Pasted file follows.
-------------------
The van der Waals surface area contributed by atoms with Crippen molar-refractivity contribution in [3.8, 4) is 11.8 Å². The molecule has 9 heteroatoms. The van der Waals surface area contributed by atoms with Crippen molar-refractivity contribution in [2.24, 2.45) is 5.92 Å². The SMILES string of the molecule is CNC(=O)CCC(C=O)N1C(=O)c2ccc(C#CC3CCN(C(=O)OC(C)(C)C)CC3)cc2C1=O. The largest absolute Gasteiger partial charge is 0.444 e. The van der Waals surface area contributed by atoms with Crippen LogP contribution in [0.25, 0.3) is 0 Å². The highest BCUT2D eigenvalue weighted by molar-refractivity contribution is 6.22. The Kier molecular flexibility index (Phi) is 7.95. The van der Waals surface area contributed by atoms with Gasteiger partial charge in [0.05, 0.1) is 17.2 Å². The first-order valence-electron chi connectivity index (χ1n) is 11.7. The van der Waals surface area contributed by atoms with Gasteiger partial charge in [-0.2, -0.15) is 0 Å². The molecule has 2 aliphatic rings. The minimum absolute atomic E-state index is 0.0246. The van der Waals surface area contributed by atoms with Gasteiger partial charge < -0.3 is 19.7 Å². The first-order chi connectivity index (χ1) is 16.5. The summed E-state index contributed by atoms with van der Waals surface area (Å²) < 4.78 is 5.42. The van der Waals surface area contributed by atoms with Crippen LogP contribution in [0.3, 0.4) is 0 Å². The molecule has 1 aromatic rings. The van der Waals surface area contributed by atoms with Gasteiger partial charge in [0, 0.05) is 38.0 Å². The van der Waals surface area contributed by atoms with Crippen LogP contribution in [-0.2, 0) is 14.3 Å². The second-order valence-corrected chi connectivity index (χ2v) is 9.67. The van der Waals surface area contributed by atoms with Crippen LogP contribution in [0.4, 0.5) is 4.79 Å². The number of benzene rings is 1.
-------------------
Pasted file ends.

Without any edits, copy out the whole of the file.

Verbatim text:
The van der Waals surface area contributed by atoms with Crippen molar-refractivity contribution in [3.8, 4) is 11.8 Å². The molecule has 9 heteroatoms. The van der Waals surface area contributed by atoms with Crippen molar-refractivity contribution in [2.24, 2.45) is 5.92 Å². The SMILES string of the molecule is CNC(=O)CCC(C=O)N1C(=O)c2ccc(C#CC3CCN(C(=O)OC(C)(C)C)CC3)cc2C1=O. The largest absolute Gasteiger partial charge is 0.444 e. The van der Waals surface area contributed by atoms with Crippen LogP contribution in [0.25, 0.3) is 0 Å². The highest BCUT2D eigenvalue weighted by molar-refractivity contribution is 6.22. The Kier molecular flexibility index (Phi) is 7.95. The van der Waals surface area contributed by atoms with Gasteiger partial charge in [0.05, 0.1) is 17.2 Å². The first-order valence-electron chi connectivity index (χ1n) is 11.7. The van der Waals surface area contributed by atoms with Gasteiger partial charge in [-0.2, -0.15) is 0 Å². The molecule has 2 aliphatic rings. The minimum absolute atomic E-state index is 0.0246. The van der Waals surface area contributed by atoms with Gasteiger partial charge < -0.3 is 19.7 Å². The first-order chi connectivity index (χ1) is 16.5. The summed E-state index contributed by atoms with van der Waals surface area (Å²) < 4.78 is 5.42. The van der Waals surface area contributed by atoms with Crippen LogP contribution in [0.3, 0.4) is 0 Å². The molecule has 1 aromatic rings. The van der Waals surface area contributed by atoms with Gasteiger partial charge in [0, 0.05) is 38.0 Å². The van der Waals surface area contributed by atoms with Crippen LogP contribution in [-0.2, 0) is 14.3 Å². The second-order valence-corrected chi connectivity index (χ2v) is 9.67. The van der Waals surface area contributed by atoms with Crippen LogP contribution in [0.4, 0.5) is 4.79 Å². The number of benzene rings is 1.